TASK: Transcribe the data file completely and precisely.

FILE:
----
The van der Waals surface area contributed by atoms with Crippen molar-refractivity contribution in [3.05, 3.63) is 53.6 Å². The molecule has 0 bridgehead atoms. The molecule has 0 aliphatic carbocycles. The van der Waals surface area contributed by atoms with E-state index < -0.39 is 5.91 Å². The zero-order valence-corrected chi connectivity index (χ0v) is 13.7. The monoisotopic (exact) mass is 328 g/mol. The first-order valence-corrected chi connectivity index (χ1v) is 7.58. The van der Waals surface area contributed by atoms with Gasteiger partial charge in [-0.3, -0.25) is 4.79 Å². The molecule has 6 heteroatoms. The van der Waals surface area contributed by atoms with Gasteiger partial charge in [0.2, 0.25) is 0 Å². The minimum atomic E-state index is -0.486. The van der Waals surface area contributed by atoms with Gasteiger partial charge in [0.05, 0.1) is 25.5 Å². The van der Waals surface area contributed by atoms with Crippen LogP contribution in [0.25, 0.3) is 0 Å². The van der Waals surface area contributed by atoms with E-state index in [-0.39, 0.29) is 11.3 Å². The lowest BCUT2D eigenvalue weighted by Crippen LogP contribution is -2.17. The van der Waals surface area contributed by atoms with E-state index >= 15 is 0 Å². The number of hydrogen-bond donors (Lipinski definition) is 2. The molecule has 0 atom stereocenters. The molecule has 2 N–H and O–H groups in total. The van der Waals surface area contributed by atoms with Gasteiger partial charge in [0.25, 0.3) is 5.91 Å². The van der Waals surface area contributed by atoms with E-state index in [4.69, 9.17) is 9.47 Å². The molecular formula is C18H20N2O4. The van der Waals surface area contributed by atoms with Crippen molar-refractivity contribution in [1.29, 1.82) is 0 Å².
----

The van der Waals surface area contributed by atoms with Crippen molar-refractivity contribution in [3.05, 3.63) is 53.6 Å². The molecule has 0 bridgehead atoms. The molecule has 0 aliphatic carbocycles. The van der Waals surface area contributed by atoms with E-state index < -0.39 is 5.91 Å². The zero-order valence-corrected chi connectivity index (χ0v) is 13.7. The monoisotopic (exact) mass is 328 g/mol. The first-order valence-corrected chi connectivity index (χ1v) is 7.58. The van der Waals surface area contributed by atoms with Gasteiger partial charge in [-0.3, -0.25) is 4.79 Å². The molecule has 6 heteroatoms. The van der Waals surface area contributed by atoms with Gasteiger partial charge in [0.2, 0.25) is 0 Å². The minimum atomic E-state index is -0.486. The van der Waals surface area contributed by atoms with Gasteiger partial charge in [0.05, 0.1) is 25.5 Å². The van der Waals surface area contributed by atoms with Crippen LogP contribution in [0.25, 0.3) is 0 Å². The van der Waals surface area contributed by atoms with E-state index in [-0.39, 0.29) is 11.3 Å². The lowest BCUT2D eigenvalue weighted by Crippen LogP contribution is -2.17. The van der Waals surface area contributed by atoms with E-state index >= 15 is 0 Å². The number of hydrogen-bond donors (Lipinski definition) is 2. The molecule has 0 atom stereocenters. The molecule has 2 N–H and O–H groups in total. The van der Waals surface area contributed by atoms with Gasteiger partial charge in [0.25, 0.3) is 5.91 Å². The van der Waals surface area contributed by atoms with E-state index in [4.69, 9.17) is 9.47 Å². The molecular formula is C18H20N2O4. The van der Waals surface area contributed by atoms with Crippen molar-refractivity contribution in [1.29, 1.82) is 0 Å².